We don’t often hear talk of heaven or hell anymore. Yet, they need to be considered always. We know God created us and loves us. Why, then, is there a hell? Because there are relationships that have a higher value in the problems than in the relationships. God’s home, heaven, is a perfect place reserved for those that accept and obey Him. God is love and God loves God. Therefore, no sin or anything not of God can enter heaven. When a person seeks entrance without having accepted Jesus as Savior and Lord, without possessing an ongoing and personal relationship of value with Jesus, then the value of the problem is greater than the value of the relationship. That person cannot enter heaven. That is not what God intended or desires. The person made evaluations across their lifetime, that the value of the problem of giving their life to Christ was greater than the worth of the relationship. God accepts that choice and then chooses that at their death, He cannot accept the weight of the problems by allowing the person into heaven. To do so would be to devalue His relationship with Himself, the trinity, all the hosts in heaven, and all the people that are there with Him.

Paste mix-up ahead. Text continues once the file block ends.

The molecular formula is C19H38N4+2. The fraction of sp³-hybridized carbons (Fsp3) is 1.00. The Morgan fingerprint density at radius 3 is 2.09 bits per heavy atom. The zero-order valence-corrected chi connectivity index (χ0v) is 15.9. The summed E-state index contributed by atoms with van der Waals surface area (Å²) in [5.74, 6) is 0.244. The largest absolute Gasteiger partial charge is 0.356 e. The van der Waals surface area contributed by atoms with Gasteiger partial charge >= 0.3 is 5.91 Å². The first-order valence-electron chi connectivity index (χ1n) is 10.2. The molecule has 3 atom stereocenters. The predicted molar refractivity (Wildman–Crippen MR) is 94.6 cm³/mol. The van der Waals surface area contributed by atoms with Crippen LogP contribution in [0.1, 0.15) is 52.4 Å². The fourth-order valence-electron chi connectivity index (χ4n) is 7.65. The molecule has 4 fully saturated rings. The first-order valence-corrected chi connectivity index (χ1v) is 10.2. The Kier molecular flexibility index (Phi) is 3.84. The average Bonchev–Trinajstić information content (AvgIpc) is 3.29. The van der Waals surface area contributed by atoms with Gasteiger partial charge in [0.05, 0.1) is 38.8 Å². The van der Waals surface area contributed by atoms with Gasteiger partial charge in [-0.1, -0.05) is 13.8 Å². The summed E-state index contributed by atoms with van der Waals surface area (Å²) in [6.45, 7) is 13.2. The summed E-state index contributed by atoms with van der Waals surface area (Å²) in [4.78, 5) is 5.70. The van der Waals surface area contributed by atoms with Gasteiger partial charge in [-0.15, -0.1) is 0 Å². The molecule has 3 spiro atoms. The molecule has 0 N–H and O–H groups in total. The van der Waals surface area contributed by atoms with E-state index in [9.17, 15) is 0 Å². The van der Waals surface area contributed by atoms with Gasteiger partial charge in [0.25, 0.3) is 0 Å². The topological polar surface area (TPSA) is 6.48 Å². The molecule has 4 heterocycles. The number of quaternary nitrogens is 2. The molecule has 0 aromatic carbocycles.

Think about the word worthy that we talked about earlier. It is about giving and receiving a worth that is about equal. Jesus gave His life for us and asks that in return we give our lives to Him. Not an equal trade as He gave more. However, He gave all and expects us to give all.
In further thinking of a relationship with each person of the Trinity in the present rather than eternity, I realized that when big hurts have come, I have questioned the goodness or God, how trustworthy He is, why He did not protect me or stop the devastation. As I wrestled this within the context of the value of the relationship and the problems, I realized how quickly I elevated the value of the problem and minimized the value of the relationship. That is because I felt betrayed by God which is not the truth. I settled into peace as I accepted that no matter what is happening, the value of the relationship with God always is greater than the weight of the problem. I may not understand the “why” about the circumstances; that is reality with my finite mind. My lack of understanding does not elevate the problem, it elevates my need for the relationship. I do not protect myself by moving away from God in confusing and hard times. I heal when I draw close to Him.
How do we measure relationship and worth?
I do not know that I can answer that question adequately for each individual. We all will have differing scales, characteristics of relationship that are important to us, and issues with problems that are difficult to accept or navigate.